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ADF tackles fishy ‘expression zones,’ hooks free speech win at Salmon Fest

Judge orders Washington town to stop enforcing problematic ordinance against man, may now freely hand out tracts while case moves forward
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SEATTLE — A federal judge ordered the city of Issaquah on Thursday to allow a local small construction company owner to freely hand out Christian literature in public areas at this year’s annual Salmon Days Festival held October 1 and 2. Alliance Defense Fund attorneys filed a lawsuit last month after Paul Ascherl was threatened with arrest at last year’s event by police if he did not restrict his handing out of tracts to two isolated “expression areas” located far away from any event traffic.

“Christians shouldn’t be threatened with arrest and quarantined in isolated ‘expression areas’ when they want to share their beliefs,” said ADF Senior Counsel Nate Kellum. “The federal judge did the right thing by halting the enforcement of a city ordinance that effectively censors anyone who wishes to express his or her beliefs through the distribution of literature. That violates the constitutionally protected right to free speech in public areas at a free event that’s open to everyone.”

Last October, Ascherl and his friends took to the public sidewalks and streets at the Salmon Days Festival in downtown Issaquah and shared their faith by peacefully handing out tracts and engaging in conversation with willing passersby. Within minutes, Ascherl was approached by a festival official who ordered him to stop handing out literature. Ascherl explained that he was well within his constitutionally protected rights, but the official simply repeated her demand to cease handing out tracts. When Ascherl politely refused, she tracked down the police.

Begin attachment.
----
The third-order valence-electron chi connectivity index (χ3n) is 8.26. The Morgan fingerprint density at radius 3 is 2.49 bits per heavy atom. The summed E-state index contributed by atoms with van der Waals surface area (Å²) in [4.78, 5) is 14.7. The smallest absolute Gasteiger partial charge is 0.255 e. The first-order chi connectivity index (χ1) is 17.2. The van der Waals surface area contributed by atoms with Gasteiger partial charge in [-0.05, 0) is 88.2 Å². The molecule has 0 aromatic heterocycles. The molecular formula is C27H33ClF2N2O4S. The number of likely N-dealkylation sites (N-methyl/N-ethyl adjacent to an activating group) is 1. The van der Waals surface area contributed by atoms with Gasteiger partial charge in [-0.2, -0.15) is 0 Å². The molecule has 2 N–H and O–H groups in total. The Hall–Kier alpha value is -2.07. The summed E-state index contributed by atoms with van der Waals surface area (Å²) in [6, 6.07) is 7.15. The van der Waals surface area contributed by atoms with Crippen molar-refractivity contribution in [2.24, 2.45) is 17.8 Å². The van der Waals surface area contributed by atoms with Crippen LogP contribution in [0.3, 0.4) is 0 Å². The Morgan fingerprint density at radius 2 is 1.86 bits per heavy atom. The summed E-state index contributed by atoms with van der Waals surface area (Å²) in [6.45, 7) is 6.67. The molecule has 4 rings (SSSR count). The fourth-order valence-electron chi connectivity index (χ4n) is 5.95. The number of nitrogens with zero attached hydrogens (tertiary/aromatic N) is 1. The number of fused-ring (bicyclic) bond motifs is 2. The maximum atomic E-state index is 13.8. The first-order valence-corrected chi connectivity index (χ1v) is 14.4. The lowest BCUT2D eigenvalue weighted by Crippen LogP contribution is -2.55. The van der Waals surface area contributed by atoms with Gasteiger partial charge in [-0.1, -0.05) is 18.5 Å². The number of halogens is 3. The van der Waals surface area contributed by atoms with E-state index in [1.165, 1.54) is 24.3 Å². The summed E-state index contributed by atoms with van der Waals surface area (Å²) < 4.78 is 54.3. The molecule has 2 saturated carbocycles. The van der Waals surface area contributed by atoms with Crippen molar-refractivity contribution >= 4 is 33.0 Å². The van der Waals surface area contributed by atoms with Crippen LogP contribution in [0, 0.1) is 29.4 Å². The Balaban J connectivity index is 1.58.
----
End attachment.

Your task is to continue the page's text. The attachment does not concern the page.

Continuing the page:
After much discussion and back-peddling, the officers ordered Ascherl and his friends to stop handing out tracts. Citing Issaquah City Code § 5.40.040, which prohibits all literature distribution at the Salmon Days Festival, except for two isolated “expression areas”--as well as booth areas that Ascherl was not even eligible to access.

After visiting both designated areas, Ascherl and his friends discovered that virtually no traffic from the event passed through them, so they decided to leave the festival. The order issued Thursday grants Ascherl’s motion for preliminary injunction, keeping the city from restricting his distribution of tracts to the two remote locations at this year’s festival, which begins next week.

Nathan Manni of Oak Harbor, one of nearly 2,100 attorneys in the ADF alliance, is serving as local counsel in Ascherl v. City of Issaquah, filed with the U.S. District Court for the Western District of Washington.

  • Pronunciation guide: Ascherl (ASH’-earl)

ADF is a legal alliance of Christian attorneys and like-minded organizations defending the right of people to freely live out their faith. Launched in 1994, ADF employs a unique combination of strategy, training, funding, and litigation to protect and preserve religious liberty, the sanctity of life, marriage, and the family.


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